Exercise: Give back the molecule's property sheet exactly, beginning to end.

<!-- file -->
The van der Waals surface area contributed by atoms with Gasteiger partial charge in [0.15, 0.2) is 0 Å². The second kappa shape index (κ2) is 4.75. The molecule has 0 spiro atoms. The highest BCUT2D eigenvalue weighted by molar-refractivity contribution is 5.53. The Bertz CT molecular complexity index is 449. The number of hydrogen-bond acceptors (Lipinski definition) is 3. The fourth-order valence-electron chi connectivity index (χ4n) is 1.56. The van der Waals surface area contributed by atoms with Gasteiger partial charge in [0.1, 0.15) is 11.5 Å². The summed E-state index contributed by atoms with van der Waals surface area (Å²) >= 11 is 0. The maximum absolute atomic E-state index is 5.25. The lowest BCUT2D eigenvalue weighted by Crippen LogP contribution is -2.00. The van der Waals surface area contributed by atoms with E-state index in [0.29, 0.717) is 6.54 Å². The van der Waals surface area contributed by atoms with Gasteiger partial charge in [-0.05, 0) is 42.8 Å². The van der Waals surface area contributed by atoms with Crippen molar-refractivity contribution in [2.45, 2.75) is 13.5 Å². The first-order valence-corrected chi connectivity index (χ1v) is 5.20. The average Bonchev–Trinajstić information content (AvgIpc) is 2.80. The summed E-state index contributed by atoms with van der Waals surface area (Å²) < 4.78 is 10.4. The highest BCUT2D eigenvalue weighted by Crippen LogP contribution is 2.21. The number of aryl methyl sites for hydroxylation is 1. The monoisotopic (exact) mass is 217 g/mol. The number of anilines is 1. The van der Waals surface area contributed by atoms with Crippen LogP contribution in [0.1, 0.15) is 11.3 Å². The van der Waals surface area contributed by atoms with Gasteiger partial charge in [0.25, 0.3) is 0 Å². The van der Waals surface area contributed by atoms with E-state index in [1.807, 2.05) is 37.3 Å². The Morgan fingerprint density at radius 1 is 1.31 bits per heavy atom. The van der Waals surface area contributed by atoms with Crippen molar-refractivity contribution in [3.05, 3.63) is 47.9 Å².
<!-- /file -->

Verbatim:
The van der Waals surface area contributed by atoms with Gasteiger partial charge in [0.15, 0.2) is 0 Å². The second kappa shape index (κ2) is 4.75. The molecule has 0 spiro atoms. The highest BCUT2D eigenvalue weighted by molar-refractivity contribution is 5.53. The Bertz CT molecular complexity index is 449. The number of hydrogen-bond acceptors (Lipinski definition) is 3. The fourth-order valence-electron chi connectivity index (χ4n) is 1.56. The van der Waals surface area contributed by atoms with Gasteiger partial charge in [0.1, 0.15) is 11.5 Å². The summed E-state index contributed by atoms with van der Waals surface area (Å²) >= 11 is 0. The maximum absolute atomic E-state index is 5.25. The lowest BCUT2D eigenvalue weighted by Crippen LogP contribution is -2.00. The van der Waals surface area contributed by atoms with E-state index in [0.29, 0.717) is 6.54 Å². The van der Waals surface area contributed by atoms with Gasteiger partial charge in [-0.05, 0) is 42.8 Å². The van der Waals surface area contributed by atoms with Crippen molar-refractivity contribution in [2.45, 2.75) is 13.5 Å². The first-order valence-corrected chi connectivity index (χ1v) is 5.20. The average Bonchev–Trinajstić information content (AvgIpc) is 2.80. The summed E-state index contributed by atoms with van der Waals surface area (Å²) < 4.78 is 10.4. The highest BCUT2D eigenvalue weighted by Crippen LogP contribution is 2.21. The number of aryl methyl sites for hydroxylation is 1. The monoisotopic (exact) mass is 217 g/mol. The number of anilines is 1. The van der Waals surface area contributed by atoms with Crippen LogP contribution in [0.1, 0.15) is 11.3 Å². The van der Waals surface area contributed by atoms with Gasteiger partial charge in [0.25, 0.3) is 0 Å². The van der Waals surface area contributed by atoms with E-state index in [1.807, 2.05) is 37.3 Å². The Morgan fingerprint density at radius 1 is 1.31 bits per heavy atom. The van der Waals surface area contributed by atoms with Crippen molar-refractivity contribution in [3.05, 3.63) is 47.9 Å².